Saturday, December 31, 2005

First blog from Rughooker






This is an experiment in blogging - I don't know that it will be much different from posting messages on Yahoo Rughookers (http://www.groups.yahoo.com/group/rughookers) but I thought I'd try to find out.

I do my hooking and blogging in an old store building in the old village of Hamburg in southeastern Michigan. The store was built in the 1830s when Michigan was first being settled. It's a huge space, really two old buildings that have been connected for more than a hundred years. I hear all sorts of stories from people who grew up in this village, this building was an important part of their childhood - there were big dances and parties held here, there were bingo games that filled both the front hall and the back hall - the speaker wires still run around the rooms and down the hallway. There was a pool table in the back hall and shuffle board was painted on the floor in the front hall. I've had the building for ten years and have made very few changes. I changed the paint color on the outside from white to beige and upset a lot of people.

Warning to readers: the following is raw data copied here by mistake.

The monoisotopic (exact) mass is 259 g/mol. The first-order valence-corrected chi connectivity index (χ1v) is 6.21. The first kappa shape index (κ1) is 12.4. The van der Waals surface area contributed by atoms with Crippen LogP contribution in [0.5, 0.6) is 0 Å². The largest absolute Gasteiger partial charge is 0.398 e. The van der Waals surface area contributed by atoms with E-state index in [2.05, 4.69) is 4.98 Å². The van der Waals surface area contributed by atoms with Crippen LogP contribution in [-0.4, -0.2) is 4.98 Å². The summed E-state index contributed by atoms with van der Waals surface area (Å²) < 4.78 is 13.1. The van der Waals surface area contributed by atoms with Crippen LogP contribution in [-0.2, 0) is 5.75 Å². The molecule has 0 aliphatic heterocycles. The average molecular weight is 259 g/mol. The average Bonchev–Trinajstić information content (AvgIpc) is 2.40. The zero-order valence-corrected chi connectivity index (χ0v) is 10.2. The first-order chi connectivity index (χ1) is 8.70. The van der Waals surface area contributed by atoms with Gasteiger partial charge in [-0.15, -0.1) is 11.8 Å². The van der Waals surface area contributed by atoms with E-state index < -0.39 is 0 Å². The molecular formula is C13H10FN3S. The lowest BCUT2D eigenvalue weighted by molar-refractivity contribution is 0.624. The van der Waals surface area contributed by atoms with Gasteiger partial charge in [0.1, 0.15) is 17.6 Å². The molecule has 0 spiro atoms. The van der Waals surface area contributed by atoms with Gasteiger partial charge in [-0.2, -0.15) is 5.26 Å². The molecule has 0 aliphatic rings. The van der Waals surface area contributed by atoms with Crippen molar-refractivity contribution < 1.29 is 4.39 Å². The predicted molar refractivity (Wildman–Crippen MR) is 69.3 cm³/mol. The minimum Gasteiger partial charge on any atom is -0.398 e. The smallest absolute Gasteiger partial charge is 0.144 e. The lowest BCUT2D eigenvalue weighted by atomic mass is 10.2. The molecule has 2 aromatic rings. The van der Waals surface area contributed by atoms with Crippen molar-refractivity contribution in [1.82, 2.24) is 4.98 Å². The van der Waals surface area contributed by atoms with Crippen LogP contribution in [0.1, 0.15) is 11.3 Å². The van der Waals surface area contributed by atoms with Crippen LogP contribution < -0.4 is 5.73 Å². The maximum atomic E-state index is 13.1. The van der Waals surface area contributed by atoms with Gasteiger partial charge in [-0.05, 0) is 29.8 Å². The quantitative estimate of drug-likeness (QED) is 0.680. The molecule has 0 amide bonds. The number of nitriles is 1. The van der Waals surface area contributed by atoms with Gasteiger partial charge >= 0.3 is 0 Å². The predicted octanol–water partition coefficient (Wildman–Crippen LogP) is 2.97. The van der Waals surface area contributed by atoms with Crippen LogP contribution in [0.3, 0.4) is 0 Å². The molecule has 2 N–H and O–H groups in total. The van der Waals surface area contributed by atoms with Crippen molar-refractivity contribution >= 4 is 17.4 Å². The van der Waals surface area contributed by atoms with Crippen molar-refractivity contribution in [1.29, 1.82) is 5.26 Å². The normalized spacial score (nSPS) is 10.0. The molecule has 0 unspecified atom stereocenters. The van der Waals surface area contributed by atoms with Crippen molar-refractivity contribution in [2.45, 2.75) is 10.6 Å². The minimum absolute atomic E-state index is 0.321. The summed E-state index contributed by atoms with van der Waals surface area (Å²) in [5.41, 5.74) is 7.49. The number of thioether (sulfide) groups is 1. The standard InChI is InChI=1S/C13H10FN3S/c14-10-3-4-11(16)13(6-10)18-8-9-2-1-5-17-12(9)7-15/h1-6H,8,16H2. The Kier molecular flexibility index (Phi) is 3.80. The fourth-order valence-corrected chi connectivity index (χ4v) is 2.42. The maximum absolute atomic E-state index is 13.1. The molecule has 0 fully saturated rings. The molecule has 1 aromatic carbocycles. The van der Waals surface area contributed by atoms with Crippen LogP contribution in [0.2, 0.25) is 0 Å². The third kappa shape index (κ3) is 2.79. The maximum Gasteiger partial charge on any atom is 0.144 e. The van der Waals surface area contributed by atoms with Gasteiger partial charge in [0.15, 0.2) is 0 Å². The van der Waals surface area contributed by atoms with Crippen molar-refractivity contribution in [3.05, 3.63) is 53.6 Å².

The main part of the building was a hardware store. I used to bring my farmworkers here to buy rubber boots and work gloves 20 and 30 years ago. Above the hardware is a high ceilinged room where the dances and parties were held, and that's where I have my rug hooking studio. I am gradually filling one wall with bookshelves filled with wool. The back part of the building was originally a blacksmith shop with a second story that was probably a basic barn loft - you can still see the remnants of a barn loft door in one of the exterior walls. It was probably a residence at sometime, too, since there was wallpaper on some of the hidden walls. The barn loft now has plaster walls and was the kitchen and dining hall for the lodge that used to own the building (the IOOF, or Oddfellows). I use it as a weaving studio and doggy day care center. I have my fibre arts upstairs and an antique shop downstairs.

1 comment:

Hookaloop said...

Dear Phyllis,
I answered your blog and then 'lost' the dang thang! So here I go again.....
After seeing your quaint farmhouse pic and reading your lovely story I now have a radically different view of you and your surroundings. Where in the world did I get the mental images of you sitting in an almost 'too hot' room with everything close to your fingertips!?!?! I'll have to explore my preset images of rughookers whom I've never met. I hope you write MORE interesting stories on the old buildings which are a part of your life, your travels and precious memories, including those of your mother.
Jo